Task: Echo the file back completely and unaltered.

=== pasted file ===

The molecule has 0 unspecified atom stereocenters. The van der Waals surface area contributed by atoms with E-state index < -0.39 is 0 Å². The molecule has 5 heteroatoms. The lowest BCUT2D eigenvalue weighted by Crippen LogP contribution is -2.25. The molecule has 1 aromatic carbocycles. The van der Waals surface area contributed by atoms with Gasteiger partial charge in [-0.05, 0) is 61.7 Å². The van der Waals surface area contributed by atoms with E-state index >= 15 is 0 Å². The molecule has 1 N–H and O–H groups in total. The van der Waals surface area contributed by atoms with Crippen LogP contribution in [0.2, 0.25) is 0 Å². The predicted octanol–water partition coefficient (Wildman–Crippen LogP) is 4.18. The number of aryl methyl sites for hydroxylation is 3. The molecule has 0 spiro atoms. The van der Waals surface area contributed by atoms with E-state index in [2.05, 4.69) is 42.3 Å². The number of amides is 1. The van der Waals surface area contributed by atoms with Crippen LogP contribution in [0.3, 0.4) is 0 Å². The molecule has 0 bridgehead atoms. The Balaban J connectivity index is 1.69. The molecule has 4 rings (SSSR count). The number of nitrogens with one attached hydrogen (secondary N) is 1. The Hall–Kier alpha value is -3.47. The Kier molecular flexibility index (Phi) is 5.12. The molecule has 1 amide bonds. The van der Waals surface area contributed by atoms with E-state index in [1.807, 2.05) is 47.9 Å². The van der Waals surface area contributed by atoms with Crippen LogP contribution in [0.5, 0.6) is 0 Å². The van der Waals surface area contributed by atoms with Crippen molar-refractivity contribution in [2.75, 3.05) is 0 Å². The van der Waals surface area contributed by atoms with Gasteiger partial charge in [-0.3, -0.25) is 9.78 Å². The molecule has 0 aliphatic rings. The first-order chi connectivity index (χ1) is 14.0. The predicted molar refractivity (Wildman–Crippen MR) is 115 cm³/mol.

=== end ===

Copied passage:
The molecule has 0 unspecified atom stereocenters. The van der Waals surface area contributed by atoms with E-state index < -0.39 is 0 Å². The molecule has 5 heteroatoms. The lowest BCUT2D eigenvalue weighted by Crippen LogP contribution is -2.25. The molecule has 1 aromatic carbocycles. The van der Waals surface area contributed by atoms with Gasteiger partial charge in [-0.05, 0) is 61.7 Å². The van der Waals surface area contributed by atoms with E-state index >= 15 is 0 Å². The molecule has 1 N–H and O–H groups in total. The van der Waals surface area contributed by atoms with Crippen LogP contribution in [0.2, 0.25) is 0 Å². The predicted octanol–water partition coefficient (Wildman–Crippen LogP) is 4.18. The number of aryl methyl sites for hydroxylation is 3. The molecule has 0 spiro atoms. The van der Waals surface area contributed by atoms with E-state index in [2.05, 4.69) is 42.3 Å². The number of amides is 1. The van der Waals surface area contributed by atoms with Crippen LogP contribution in [0.3, 0.4) is 0 Å². The molecule has 0 bridgehead atoms. The Balaban J connectivity index is 1.69. The molecule has 4 rings (SSSR count). The number of nitrogens with one attached hydrogen (secondary N) is 1. The Hall–Kier alpha value is -3.47. The Kier molecular flexibility index (Phi) is 5.12. The molecule has 1 amide bonds. The van der Waals surface area contributed by atoms with E-state index in [1.807, 2.05) is 47.9 Å². The van der Waals surface area contributed by atoms with Crippen LogP contribution in [0.5, 0.6) is 0 Å². The van der Waals surface area contributed by atoms with Crippen molar-refractivity contribution in [2.75, 3.05) is 0 Å². The van der Waals surface area contributed by atoms with Gasteiger partial charge in [-0.3, -0.25) is 9.78 Å². The molecule has 0 aliphatic rings. The first-order chi connectivity index (χ1) is 14.0. The predicted molar refractivity (Wildman–Crippen MR) is 115 cm³/mol.